Mboweni should have told South Africans which existing market failure this bank is meant to address – unless, of course, it has to do with the ideology that the state knows better than the market.
The state bank is going to be launched and very little detail is in this year’s budget, except that it will be subject to the Financial Sector Conduct Authority.
Its capitalisation is also not pronounced, leading me to guess about the possibility of the state merging our development finance institutions – the Land Bank, the Development Bank of Southern Africa (DBSA) and the Industrial Development Corporation – and allowing them to take deposits.
This will allow the state to have retail, sectoral lending and an investment bank.
I hope that the recent lessons of the DBSA funding SAA – without due diligence and financials – along with scandals relating to VBS, Ithala Bank and the community banks, as well as the possibility of capture by elites, will be addressed.
More significantly, the repurposing of state-owned enterprises (SOEs) for private gain, as has been shown in the cases of Eskom and SAA at the Zondo commission of inquiry, also need addressing.
The long-awaited sovereign wealth fund is to be capitalised by R30 billion.
However, the uncertainty of where exactly the funding will come from – the budget merely refers to a broadband spectrum levy and royalties from mining and fuel – shows that this has not been explored in detail but was announced to satisfy certain political constituencies.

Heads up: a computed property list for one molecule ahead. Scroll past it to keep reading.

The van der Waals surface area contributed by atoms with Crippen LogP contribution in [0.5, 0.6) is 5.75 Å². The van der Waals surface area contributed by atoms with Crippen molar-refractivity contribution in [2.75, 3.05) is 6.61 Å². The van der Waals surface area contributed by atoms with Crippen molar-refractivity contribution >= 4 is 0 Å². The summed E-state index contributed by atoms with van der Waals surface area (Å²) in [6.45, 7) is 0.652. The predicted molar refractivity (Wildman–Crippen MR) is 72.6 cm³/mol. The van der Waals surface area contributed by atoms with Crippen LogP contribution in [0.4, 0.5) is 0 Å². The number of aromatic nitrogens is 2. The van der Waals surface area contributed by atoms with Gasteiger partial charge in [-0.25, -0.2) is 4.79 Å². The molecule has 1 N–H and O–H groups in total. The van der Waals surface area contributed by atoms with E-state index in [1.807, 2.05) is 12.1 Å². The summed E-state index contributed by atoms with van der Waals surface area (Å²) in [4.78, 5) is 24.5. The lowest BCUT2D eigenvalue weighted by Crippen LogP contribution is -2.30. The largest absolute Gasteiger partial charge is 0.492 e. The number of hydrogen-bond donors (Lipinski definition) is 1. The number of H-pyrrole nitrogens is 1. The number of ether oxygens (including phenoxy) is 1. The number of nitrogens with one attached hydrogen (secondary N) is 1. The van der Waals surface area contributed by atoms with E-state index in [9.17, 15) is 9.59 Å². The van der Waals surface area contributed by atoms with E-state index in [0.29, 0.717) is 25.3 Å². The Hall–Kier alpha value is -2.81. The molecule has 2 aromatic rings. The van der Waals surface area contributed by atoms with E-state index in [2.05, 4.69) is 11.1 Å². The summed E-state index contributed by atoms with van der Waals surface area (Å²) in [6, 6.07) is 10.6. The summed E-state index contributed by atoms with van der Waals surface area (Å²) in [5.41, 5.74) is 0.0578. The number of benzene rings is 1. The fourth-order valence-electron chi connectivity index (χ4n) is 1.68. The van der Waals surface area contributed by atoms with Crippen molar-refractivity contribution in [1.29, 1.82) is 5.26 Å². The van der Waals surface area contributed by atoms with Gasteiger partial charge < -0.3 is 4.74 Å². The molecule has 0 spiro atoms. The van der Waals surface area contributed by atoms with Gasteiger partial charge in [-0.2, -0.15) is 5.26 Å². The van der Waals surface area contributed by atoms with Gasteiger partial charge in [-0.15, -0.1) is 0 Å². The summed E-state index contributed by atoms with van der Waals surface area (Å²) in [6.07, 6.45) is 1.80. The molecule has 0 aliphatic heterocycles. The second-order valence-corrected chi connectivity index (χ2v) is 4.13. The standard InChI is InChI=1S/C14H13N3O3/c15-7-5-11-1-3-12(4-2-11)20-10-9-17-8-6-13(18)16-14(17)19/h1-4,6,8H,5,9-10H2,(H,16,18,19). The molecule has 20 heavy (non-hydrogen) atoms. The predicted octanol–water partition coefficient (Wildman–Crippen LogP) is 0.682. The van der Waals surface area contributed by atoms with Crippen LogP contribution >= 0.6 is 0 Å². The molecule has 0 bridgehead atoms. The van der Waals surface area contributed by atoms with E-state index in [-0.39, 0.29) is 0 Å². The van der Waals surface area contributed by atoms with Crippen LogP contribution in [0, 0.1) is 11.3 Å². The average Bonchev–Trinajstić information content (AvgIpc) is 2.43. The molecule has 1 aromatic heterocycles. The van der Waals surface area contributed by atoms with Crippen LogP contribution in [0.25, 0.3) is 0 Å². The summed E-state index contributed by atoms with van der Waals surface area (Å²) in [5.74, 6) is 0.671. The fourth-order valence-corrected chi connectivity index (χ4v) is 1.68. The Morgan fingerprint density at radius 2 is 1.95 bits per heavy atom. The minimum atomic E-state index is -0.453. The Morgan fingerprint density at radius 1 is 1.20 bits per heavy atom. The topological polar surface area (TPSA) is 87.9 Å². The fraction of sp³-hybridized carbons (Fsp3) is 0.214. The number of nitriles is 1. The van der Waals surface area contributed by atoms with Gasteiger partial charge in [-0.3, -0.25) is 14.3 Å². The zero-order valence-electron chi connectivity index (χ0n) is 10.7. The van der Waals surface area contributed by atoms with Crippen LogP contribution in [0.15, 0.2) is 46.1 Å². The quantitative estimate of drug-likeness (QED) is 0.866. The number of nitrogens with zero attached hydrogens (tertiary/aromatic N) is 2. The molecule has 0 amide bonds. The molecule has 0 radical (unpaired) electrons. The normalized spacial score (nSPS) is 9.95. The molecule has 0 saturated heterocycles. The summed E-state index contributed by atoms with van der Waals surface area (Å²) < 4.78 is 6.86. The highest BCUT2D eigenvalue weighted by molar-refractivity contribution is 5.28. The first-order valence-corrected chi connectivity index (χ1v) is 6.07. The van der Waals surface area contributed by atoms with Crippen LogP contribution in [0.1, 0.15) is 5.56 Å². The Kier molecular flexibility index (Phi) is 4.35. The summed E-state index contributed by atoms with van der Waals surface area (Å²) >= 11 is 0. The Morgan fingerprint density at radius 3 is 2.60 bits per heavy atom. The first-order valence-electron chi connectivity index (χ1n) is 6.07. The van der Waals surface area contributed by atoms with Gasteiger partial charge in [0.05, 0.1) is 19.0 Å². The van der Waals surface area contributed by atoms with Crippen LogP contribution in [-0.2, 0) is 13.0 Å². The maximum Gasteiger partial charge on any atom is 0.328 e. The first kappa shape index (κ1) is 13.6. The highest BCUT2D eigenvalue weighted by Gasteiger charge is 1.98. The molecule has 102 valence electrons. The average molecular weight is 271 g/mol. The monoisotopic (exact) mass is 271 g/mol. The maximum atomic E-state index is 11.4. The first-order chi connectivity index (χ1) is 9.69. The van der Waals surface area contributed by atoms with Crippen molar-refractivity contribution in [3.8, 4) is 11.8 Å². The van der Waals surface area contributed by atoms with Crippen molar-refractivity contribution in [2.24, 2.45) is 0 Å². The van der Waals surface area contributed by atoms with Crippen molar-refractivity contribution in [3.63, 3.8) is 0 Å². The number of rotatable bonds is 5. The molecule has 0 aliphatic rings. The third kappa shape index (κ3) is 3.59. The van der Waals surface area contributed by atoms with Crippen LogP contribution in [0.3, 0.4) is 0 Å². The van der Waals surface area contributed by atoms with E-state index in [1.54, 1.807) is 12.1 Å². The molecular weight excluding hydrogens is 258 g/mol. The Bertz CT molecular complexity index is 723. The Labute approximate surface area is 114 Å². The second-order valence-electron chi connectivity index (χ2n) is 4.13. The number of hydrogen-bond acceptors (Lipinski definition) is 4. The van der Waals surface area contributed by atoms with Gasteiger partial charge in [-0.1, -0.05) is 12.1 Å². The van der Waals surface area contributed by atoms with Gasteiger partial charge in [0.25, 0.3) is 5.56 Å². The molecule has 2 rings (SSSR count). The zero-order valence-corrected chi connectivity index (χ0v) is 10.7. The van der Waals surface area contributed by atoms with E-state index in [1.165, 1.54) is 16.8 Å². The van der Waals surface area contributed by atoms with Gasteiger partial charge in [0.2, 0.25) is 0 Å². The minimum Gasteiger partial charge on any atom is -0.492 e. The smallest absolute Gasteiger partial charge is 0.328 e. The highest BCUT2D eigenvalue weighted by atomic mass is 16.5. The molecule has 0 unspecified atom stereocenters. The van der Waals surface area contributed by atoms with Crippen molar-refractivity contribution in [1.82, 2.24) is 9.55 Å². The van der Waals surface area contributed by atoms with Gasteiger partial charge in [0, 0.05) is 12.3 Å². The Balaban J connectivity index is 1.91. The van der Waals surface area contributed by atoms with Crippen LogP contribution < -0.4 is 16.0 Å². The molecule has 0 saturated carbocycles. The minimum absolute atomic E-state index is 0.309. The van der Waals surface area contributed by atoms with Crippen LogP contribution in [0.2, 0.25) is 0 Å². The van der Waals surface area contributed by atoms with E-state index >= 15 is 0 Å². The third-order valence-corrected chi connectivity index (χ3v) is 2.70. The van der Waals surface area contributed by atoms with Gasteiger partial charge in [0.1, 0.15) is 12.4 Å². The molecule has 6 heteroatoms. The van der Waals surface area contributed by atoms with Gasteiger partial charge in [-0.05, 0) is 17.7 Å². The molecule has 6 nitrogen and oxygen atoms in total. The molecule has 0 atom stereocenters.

Mboweni did not say much about other low-hanging fruit to help mobilise state revenue.
These include privatising some SOEs, including the state’s shares in Telkom.
Perhaps the defeatism I alluded to earlier with regard to Mboweni and the Treasury has to do with the return of state ownership of key sectors of the economy, which one of the members of President Cyril Ramaphosa’s economic advisory council, Mariana Mazzucato, calls a mission-oriented state.
The state and the markets can allocate resources efficiently under different economic environments.
However, where the state has shown an inability to manage these resources, society has to ask what has changed for government to suddenly believe it can allocate resources better than the markets.
The fact that the state continues to throw good money at Eskom and SAA – R250 billion in the next 10 years – and is prepared to get itself out of a negotiated contract, indicates that government will do whatever it takes to save the SOEs, whose rents benefit a few, by sacrificing public sector employees.
This is what is missing in this year’s budget – the credibility of a Wham strategy and the intention of government to build capability and keep the social contract by allowing costly, inefficient SOEs to fail.
In the absence of the state playing its part, it is too much to ask from public sector employees.
The economic reforms are going to be resisted by interest groups in the Cabinet and will be rejected by society.
Mboweni needed a much more credible plan. His Wham will fail. So will growth and employment.
Mondi is a senior lecturer at the School of Economics and Finance at Wits University